Hold the Fort
No, I’m not a grammar Nazi. I don’t correct people on the street. I believe there are “grammars” plural, not a single, one-size-fits-all grammar, and that these are determined by occasions of speech and writing. Nevertheless, I am concerned by what I just learned are called “eggcorns”: words and phrases that are misheard and transformed. Apparently there are people out there saying that something “spreads like wildflowers.” An eggcorn. Hmmm. Like acorn, misheard.
The difference for me between grammatical correctness and these critters is that, for one, English grammar is sometimes arbitrary and dependent on the whims of a single writer from the past. I won’t go into detail here, but if this is news to you, I invite you to look up some history of English grammar and see where your favorite pet peeve originated. My second reason for treating these extended malapropisms differently is that often they have a history and a more concrete, authentic history than some rule of grammar. For example, a phrase I hear often these days is “hold down the fort.” I don’t remember where I started hearing it, but I do know that within my lifetime, “hold the fort” was the common expression. I worry that the context has been lost and the meaning and power of the original expression with it.
So I decided to check myself on that. Here’s what I found. The language and usage site English.stackexchange.com, quoting the Cambridge Idiom Dictionary, wrote, “since the Middle Ages, ‘hold’ in a military context has meant, ‘to keep forcibly against an adversary; defend; occupy.’ If the commander of a fort decided to take some of his forces to make a foray against the enemy, he would always have to leave some of his men in charge of a reliable officer to hold the fort against any possible attack while they were away.”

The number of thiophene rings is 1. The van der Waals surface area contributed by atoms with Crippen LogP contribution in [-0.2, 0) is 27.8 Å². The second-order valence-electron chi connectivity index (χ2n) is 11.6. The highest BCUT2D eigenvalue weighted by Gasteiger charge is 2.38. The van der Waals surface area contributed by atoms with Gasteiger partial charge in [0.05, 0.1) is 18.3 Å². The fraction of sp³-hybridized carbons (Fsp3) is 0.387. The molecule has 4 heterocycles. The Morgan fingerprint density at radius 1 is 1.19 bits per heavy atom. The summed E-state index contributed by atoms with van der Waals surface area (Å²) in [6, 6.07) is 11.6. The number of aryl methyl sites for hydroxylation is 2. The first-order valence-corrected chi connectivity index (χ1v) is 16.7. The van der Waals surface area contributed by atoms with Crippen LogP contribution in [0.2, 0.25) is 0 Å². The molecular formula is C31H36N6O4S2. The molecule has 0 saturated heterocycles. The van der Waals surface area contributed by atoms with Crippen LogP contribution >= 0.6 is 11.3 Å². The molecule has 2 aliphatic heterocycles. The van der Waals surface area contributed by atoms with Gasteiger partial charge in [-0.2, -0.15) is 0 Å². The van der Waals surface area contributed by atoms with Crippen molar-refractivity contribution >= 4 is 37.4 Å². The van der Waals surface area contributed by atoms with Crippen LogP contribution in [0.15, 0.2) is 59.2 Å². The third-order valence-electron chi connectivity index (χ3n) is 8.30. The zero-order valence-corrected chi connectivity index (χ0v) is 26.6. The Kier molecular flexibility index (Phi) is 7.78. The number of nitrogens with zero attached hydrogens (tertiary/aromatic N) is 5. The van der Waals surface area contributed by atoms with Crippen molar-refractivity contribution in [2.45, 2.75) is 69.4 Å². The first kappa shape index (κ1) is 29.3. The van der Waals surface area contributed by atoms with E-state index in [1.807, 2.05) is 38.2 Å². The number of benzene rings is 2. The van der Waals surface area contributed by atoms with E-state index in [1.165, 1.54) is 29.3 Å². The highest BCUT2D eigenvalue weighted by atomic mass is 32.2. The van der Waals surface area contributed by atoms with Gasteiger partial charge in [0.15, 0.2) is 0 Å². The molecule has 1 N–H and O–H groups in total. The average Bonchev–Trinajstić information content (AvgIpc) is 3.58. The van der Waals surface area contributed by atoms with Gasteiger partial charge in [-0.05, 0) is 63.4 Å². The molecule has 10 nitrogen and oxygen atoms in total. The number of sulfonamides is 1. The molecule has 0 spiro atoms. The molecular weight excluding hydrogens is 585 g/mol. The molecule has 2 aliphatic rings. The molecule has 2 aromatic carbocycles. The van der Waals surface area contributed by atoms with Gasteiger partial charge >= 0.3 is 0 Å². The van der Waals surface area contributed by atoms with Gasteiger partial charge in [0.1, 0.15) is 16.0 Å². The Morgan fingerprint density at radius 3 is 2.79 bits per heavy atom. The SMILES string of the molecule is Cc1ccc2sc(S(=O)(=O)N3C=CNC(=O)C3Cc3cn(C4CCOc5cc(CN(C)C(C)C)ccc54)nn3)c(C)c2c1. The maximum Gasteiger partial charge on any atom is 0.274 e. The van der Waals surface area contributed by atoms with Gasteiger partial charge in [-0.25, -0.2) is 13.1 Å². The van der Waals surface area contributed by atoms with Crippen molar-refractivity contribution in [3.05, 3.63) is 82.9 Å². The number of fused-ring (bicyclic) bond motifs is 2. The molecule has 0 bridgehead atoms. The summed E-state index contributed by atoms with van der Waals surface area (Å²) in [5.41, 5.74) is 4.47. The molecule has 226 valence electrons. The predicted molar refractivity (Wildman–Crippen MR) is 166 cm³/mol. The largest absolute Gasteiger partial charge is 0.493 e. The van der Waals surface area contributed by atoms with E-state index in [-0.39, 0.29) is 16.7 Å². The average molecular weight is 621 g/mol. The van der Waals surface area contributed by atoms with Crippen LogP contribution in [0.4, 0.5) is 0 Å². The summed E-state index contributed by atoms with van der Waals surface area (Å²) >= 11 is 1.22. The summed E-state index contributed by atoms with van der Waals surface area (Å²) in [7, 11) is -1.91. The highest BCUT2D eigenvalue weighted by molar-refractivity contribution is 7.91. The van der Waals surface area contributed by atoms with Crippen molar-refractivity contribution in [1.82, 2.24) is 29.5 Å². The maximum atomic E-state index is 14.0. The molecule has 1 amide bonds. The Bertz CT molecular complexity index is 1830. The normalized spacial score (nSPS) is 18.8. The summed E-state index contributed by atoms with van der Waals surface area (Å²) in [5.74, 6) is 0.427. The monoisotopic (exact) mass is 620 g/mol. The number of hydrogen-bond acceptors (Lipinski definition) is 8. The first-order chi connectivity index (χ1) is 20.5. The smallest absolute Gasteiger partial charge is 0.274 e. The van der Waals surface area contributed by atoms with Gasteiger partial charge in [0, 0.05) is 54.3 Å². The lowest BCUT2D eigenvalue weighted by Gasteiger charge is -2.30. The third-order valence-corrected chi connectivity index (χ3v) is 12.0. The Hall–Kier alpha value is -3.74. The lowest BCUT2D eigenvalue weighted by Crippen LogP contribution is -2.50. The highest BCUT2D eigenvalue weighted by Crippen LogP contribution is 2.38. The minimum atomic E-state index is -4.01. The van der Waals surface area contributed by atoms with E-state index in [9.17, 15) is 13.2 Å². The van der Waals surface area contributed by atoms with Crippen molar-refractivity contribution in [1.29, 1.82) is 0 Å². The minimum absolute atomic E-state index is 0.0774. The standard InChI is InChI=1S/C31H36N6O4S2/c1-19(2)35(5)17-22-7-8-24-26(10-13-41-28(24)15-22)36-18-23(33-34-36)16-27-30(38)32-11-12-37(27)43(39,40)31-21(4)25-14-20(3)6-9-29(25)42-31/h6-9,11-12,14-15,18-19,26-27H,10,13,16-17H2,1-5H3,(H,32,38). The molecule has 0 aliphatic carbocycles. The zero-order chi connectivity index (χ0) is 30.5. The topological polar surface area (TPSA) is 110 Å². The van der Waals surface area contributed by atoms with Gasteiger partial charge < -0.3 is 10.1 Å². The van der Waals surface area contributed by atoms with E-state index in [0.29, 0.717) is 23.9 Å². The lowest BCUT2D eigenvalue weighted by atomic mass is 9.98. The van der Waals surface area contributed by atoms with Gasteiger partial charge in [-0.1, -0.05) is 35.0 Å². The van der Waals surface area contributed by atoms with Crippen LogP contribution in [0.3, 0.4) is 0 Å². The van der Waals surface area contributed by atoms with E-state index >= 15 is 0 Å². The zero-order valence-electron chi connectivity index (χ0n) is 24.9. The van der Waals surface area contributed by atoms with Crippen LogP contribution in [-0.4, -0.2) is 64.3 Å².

So where does “hold down the fort” come from?
I suppose many things in this world are legitimately held down by something or other. Tents. Beach umbrellas. My impulse to make jokes at certain inappropriate moments. Even a job can either be “held” or “held down,” the latter implying a time of duress, as opposed to regular employment. But a fort? Nope. It just doesn’t happen. With the military context lost, the color of the phrase and historical significance and the connection to dramatic and heroic moments in history are all lost. And I believe that is a loss for the language. And I will object.
So go ahead and find a preposition to end a sentence with. If we’re just talking, I won’t jump down your throat. But “eggcorns” are just the sort of nonsense up with which I will not put.